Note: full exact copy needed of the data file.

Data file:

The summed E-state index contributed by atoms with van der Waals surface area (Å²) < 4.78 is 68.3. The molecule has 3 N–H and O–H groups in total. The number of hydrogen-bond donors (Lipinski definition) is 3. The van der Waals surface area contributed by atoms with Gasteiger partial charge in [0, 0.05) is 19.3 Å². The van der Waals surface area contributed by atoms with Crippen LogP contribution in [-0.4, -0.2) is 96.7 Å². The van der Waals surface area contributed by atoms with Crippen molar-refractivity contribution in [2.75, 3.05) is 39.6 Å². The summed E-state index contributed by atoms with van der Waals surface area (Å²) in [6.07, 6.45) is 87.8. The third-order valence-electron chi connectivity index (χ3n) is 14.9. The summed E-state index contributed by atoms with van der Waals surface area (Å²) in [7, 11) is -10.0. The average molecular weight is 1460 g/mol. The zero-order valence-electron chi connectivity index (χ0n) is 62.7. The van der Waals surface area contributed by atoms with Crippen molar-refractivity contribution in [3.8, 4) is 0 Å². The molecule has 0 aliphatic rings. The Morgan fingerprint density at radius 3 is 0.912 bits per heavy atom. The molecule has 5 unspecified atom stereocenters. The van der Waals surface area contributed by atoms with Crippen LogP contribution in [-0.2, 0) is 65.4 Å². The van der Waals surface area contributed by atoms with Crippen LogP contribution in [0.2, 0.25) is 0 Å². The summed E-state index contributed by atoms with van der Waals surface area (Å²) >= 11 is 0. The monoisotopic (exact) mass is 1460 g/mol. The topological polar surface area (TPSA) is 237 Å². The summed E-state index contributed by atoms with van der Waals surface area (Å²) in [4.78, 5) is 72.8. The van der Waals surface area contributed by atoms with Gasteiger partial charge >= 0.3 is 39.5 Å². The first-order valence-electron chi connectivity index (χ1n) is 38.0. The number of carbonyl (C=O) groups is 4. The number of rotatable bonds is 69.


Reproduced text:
The summed E-state index contributed by atoms with van der Waals surface area (Å²) < 4.78 is 68.3. The molecule has 3 N–H and O–H groups in total. The number of hydrogen-bond donors (Lipinski definition) is 3. The van der Waals surface area contributed by atoms with Gasteiger partial charge in [0, 0.05) is 19.3 Å². The van der Waals surface area contributed by atoms with Crippen LogP contribution in [-0.4, -0.2) is 96.7 Å². The van der Waals surface area contributed by atoms with Crippen molar-refractivity contribution in [2.75, 3.05) is 39.6 Å². The summed E-state index contributed by atoms with van der Waals surface area (Å²) in [6.07, 6.45) is 87.8. The third-order valence-electron chi connectivity index (χ3n) is 14.9. The summed E-state index contributed by atoms with van der Waals surface area (Å²) in [7, 11) is -10.0. The average molecular weight is 1460 g/mol. The zero-order valence-electron chi connectivity index (χ0n) is 62.7. The van der Waals surface area contributed by atoms with Crippen molar-refractivity contribution in [3.8, 4) is 0 Å². The molecule has 0 aliphatic rings. The Morgan fingerprint density at radius 3 is 0.912 bits per heavy atom. The molecule has 5 unspecified atom stereocenters. The van der Waals surface area contributed by atoms with Crippen LogP contribution in [-0.2, 0) is 65.4 Å². The van der Waals surface area contributed by atoms with Crippen LogP contribution in [0.2, 0.25) is 0 Å². The summed E-state index contributed by atoms with van der Waals surface area (Å²) >= 11 is 0. The monoisotopic (exact) mass is 1460 g/mol. The topological polar surface area (TPSA) is 237 Å². The summed E-state index contributed by atoms with van der Waals surface area (Å²) in [4.78, 5) is 72.8. The van der Waals surface area contributed by atoms with Gasteiger partial charge >= 0.3 is 39.5 Å². The first-order valence-electron chi connectivity index (χ1n) is 38.0. The number of carbonyl (C=O) groups is 4. The number of rotatable bonds is 69.